COVID-19 Sounds Warning Bells for Greece’s Economy

ATHENS – The cost of containing the COVID-19 Coronavirus with a tight lockdown will be high for Greece, the spillover effect of most businesses ordered closed expected to shrink an economy just starting to accelerate recovery from a long crisis.

Greece had been expecting growth of 2-3 percent this year after a near decade-long devastation made worse for most with harsh austerity measures attached to three international bailouts of 326 billion euros ($356.56 billion.)

The rescue packages ended on Aug. 20, 2018 and the New Democracy government was enticing foreign investors and planning to restart major projects stymied by the former ruling anti-business Radical Left SYRIZA.

All that was brought to a screeching halt by COVID-19 with predictions the economy will contract up to 10 percent and bring back the nightmare years that saw workers, pensioners and the poor the hardest hit.

The government is spending 17.5 billion euros ($19.14 billion) in relief measures for workers laid off and businesses closed but with fears tourism – the country's biggest revenue engine – could fall as much as 70 percent state coffers are emptying.

The government reported in its 2020-21 stability program submitted to the European Union and creditors the economy will contract 4.7-8.9 percent this year, less than the 10 percent foreseen by the Bank of Greece and other analysts.

“The coronavirus outbreak has imposed a burden on the Greek economy as on the rest of the world economy, reversing the initial favorable short-term forecast,” the Finance Ministry said, the news agency Reuters reported.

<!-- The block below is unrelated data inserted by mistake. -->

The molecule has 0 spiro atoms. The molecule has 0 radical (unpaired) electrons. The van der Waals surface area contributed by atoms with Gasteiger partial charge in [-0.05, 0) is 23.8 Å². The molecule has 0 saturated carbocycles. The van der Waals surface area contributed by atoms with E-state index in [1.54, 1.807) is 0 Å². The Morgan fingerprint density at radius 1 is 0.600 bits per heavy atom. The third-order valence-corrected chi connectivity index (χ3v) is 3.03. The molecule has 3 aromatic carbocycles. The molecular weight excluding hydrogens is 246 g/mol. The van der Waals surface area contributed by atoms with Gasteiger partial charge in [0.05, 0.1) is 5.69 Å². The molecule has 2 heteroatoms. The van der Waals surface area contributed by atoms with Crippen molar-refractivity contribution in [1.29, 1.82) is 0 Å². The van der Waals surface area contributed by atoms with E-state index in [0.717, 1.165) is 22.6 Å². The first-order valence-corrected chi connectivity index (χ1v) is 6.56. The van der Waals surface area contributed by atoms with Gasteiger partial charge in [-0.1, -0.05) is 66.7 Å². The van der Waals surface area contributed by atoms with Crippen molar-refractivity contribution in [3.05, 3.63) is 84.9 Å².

The Greek economy is exposed to "external shocks due to a considerable dependency on tourism and transportation receipts,” it said, noting that the government’s main goals now were to bridge the growth gap caused by the health crisis and attract investment, with signs some foreign businesses are keen to cash in.

A primary surplus – which doesn't include interest on the debt and bailouts, the cost of running cities and towns, state enterprises, social security and some military expenditures – is being drained and expected to come in 1.9 percent under estimates.

Finance Minister Christos Staikouras said in March that Greece wanted more financial flexibility to get around bailout requirements that would otherwise trigger automatic spending cuts if fiscal targets aren't met as required.

Based on stability programme forecasts, public debt is seen rising to 337-billion euros ($368.59 billion) or 188.8 percent of Gross Domestic Product at the end this year from 331-billion euros ($362.03 billion) or 176.6 percent in 2019.


ATHENS - While scores of thousands of Greeks fled the country during a near decade-long eonomic and austerity crisis, seeking jobs and a better life in other countries, a relative handful are coming back, along with foreign investors drawn by low taxes.

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